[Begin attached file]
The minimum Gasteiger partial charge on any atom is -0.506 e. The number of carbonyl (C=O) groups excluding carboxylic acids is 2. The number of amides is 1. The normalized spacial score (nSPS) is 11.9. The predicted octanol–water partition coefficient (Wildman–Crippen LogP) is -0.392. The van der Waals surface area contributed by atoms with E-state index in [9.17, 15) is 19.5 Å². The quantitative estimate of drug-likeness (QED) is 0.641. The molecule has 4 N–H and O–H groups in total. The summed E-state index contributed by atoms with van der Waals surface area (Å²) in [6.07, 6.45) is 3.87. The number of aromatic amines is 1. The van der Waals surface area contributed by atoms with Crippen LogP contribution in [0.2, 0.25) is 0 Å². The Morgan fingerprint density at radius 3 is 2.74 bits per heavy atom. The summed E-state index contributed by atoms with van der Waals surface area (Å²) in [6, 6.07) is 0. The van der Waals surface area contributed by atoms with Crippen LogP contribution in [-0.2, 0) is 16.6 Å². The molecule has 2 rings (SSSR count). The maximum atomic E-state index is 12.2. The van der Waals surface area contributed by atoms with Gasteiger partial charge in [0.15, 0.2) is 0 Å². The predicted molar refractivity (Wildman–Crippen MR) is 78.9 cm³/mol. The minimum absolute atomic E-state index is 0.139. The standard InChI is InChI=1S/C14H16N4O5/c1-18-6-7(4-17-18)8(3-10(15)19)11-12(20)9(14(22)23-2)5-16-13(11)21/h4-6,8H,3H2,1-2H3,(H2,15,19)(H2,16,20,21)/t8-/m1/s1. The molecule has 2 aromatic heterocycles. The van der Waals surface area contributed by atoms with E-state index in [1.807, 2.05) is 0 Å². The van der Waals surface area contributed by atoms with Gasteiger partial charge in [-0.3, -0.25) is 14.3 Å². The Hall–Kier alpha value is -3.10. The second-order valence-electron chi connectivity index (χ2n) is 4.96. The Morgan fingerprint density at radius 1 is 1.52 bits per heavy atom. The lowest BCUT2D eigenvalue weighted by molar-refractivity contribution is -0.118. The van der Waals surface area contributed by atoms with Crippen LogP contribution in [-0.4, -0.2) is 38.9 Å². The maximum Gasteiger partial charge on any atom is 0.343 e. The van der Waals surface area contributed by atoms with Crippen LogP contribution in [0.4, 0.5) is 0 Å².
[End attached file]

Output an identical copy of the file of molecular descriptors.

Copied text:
The minimum Gasteiger partial charge on any atom is -0.506 e. The number of carbonyl (C=O) groups excluding carboxylic acids is 2. The number of amides is 1. The normalized spacial score (nSPS) is 11.9. The predicted octanol–water partition coefficient (Wildman–Crippen LogP) is -0.392. The van der Waals surface area contributed by atoms with E-state index in [9.17, 15) is 19.5 Å². The quantitative estimate of drug-likeness (QED) is 0.641. The molecule has 4 N–H and O–H groups in total. The summed E-state index contributed by atoms with van der Waals surface area (Å²) in [6.07, 6.45) is 3.87. The number of aromatic amines is 1. The van der Waals surface area contributed by atoms with Crippen LogP contribution in [0.2, 0.25) is 0 Å². The Morgan fingerprint density at radius 3 is 2.74 bits per heavy atom. The summed E-state index contributed by atoms with van der Waals surface area (Å²) in [6, 6.07) is 0. The van der Waals surface area contributed by atoms with Crippen LogP contribution in [-0.2, 0) is 16.6 Å². The molecule has 2 rings (SSSR count). The maximum atomic E-state index is 12.2. The van der Waals surface area contributed by atoms with Gasteiger partial charge in [0.15, 0.2) is 0 Å². The predicted molar refractivity (Wildman–Crippen MR) is 78.9 cm³/mol. The minimum absolute atomic E-state index is 0.139. The standard InChI is InChI=1S/C14H16N4O5/c1-18-6-7(4-17-18)8(3-10(15)19)11-12(20)9(14(22)23-2)5-16-13(11)21/h4-6,8H,3H2,1-2H3,(H2,15,19)(H2,16,20,21)/t8-/m1/s1. The molecule has 2 aromatic heterocycles. The van der Waals surface area contributed by atoms with E-state index in [1.807, 2.05) is 0 Å². The van der Waals surface area contributed by atoms with Gasteiger partial charge in [-0.3, -0.25) is 14.3 Å². The Hall–Kier alpha value is -3.10. The second-order valence-electron chi connectivity index (χ2n) is 4.96. The Morgan fingerprint density at radius 1 is 1.52 bits per heavy atom. The lowest BCUT2D eigenvalue weighted by molar-refractivity contribution is -0.118. The van der Waals surface area contributed by atoms with Crippen LogP contribution in [-0.4, -0.2) is 38.9 Å². The maximum Gasteiger partial charge on any atom is 0.343 e. The van der Waals surface area contributed by atoms with Crippen LogP contribution in [0.4, 0.5) is 0 Å².